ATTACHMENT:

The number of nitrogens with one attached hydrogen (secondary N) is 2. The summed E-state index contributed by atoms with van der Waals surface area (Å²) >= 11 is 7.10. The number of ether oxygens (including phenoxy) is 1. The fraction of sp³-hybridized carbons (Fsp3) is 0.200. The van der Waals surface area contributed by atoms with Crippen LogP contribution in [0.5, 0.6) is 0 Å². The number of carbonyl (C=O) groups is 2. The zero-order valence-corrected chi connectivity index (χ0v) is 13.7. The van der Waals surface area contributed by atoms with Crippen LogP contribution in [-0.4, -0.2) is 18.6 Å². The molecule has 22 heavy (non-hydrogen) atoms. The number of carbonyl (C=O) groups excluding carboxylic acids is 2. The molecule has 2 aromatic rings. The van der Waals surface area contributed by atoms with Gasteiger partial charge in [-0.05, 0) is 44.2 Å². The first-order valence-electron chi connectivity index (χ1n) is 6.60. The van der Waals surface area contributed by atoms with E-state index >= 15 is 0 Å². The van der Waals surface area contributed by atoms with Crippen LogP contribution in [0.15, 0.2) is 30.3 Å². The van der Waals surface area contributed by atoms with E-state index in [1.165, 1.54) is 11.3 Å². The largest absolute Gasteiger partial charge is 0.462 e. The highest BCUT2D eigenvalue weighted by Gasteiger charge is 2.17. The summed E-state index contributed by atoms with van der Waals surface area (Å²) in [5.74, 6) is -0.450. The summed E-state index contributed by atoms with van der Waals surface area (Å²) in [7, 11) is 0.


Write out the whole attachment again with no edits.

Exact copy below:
The number of nitrogens with one attached hydrogen (secondary N) is 2. The summed E-state index contributed by atoms with van der Waals surface area (Å²) >= 11 is 7.10. The number of ether oxygens (including phenoxy) is 1. The fraction of sp³-hybridized carbons (Fsp3) is 0.200. The van der Waals surface area contributed by atoms with Crippen LogP contribution in [0.5, 0.6) is 0 Å². The number of carbonyl (C=O) groups is 2. The zero-order valence-corrected chi connectivity index (χ0v) is 13.7. The van der Waals surface area contributed by atoms with Crippen LogP contribution in [-0.4, -0.2) is 18.6 Å². The molecule has 22 heavy (non-hydrogen) atoms. The number of carbonyl (C=O) groups excluding carboxylic acids is 2. The molecule has 2 aromatic rings. The van der Waals surface area contributed by atoms with Gasteiger partial charge in [-0.05, 0) is 44.2 Å². The first-order valence-electron chi connectivity index (χ1n) is 6.60. The van der Waals surface area contributed by atoms with E-state index >= 15 is 0 Å². The van der Waals surface area contributed by atoms with Crippen LogP contribution in [0.15, 0.2) is 30.3 Å². The van der Waals surface area contributed by atoms with E-state index in [1.165, 1.54) is 11.3 Å². The largest absolute Gasteiger partial charge is 0.462 e. The highest BCUT2D eigenvalue weighted by Gasteiger charge is 2.17. The summed E-state index contributed by atoms with van der Waals surface area (Å²) in [5.74, 6) is -0.450. The summed E-state index contributed by atoms with van der Waals surface area (Å²) in [7, 11) is 0.